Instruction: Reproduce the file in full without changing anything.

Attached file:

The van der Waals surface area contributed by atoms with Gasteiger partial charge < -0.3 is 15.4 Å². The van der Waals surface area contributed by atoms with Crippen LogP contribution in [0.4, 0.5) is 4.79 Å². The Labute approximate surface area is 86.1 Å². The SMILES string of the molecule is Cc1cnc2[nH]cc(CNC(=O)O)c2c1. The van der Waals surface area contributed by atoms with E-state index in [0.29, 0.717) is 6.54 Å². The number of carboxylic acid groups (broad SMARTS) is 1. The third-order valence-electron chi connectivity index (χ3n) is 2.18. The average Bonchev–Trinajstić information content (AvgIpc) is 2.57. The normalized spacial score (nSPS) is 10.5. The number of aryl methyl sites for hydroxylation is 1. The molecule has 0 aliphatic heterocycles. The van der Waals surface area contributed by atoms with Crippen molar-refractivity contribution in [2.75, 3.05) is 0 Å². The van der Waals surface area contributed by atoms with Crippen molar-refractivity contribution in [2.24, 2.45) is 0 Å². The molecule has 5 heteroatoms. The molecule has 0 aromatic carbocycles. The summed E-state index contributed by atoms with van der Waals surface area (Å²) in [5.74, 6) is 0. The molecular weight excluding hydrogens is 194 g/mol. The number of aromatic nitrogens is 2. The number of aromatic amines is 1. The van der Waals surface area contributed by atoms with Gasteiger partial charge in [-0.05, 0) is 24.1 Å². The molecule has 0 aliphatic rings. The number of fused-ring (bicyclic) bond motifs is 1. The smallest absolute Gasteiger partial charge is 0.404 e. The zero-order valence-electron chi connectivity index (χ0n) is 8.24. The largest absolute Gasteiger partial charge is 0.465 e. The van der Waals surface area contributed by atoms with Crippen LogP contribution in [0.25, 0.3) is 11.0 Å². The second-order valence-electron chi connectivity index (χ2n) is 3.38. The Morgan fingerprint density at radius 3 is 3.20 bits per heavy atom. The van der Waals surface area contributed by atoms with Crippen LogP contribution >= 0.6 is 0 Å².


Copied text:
The van der Waals surface area contributed by atoms with Gasteiger partial charge < -0.3 is 15.4 Å². The van der Waals surface area contributed by atoms with Crippen LogP contribution in [0.4, 0.5) is 4.79 Å². The Labute approximate surface area is 86.1 Å². The SMILES string of the molecule is Cc1cnc2[nH]cc(CNC(=O)O)c2c1. The van der Waals surface area contributed by atoms with E-state index in [0.29, 0.717) is 6.54 Å². The number of carboxylic acid groups (broad SMARTS) is 1. The third-order valence-electron chi connectivity index (χ3n) is 2.18. The average Bonchev–Trinajstić information content (AvgIpc) is 2.57. The normalized spacial score (nSPS) is 10.5. The number of aryl methyl sites for hydroxylation is 1. The molecule has 0 aliphatic heterocycles. The van der Waals surface area contributed by atoms with Crippen molar-refractivity contribution in [2.75, 3.05) is 0 Å². The van der Waals surface area contributed by atoms with Crippen molar-refractivity contribution in [2.24, 2.45) is 0 Å². The molecule has 5 heteroatoms. The molecule has 0 aromatic carbocycles. The summed E-state index contributed by atoms with van der Waals surface area (Å²) in [5.74, 6) is 0. The molecular weight excluding hydrogens is 194 g/mol. The number of aromatic nitrogens is 2. The number of aromatic amines is 1. The van der Waals surface area contributed by atoms with Gasteiger partial charge in [-0.05, 0) is 24.1 Å². The molecule has 0 aliphatic rings. The number of fused-ring (bicyclic) bond motifs is 1. The smallest absolute Gasteiger partial charge is 0.404 e. The zero-order valence-electron chi connectivity index (χ0n) is 8.24. The largest absolute Gasteiger partial charge is 0.465 e. The van der Waals surface area contributed by atoms with Crippen LogP contribution in [0.25, 0.3) is 11.0 Å². The second-order valence-electron chi connectivity index (χ2n) is 3.38. The Morgan fingerprint density at radius 3 is 3.20 bits per heavy atom. The van der Waals surface area contributed by atoms with Crippen LogP contribution >= 0.6 is 0 Å².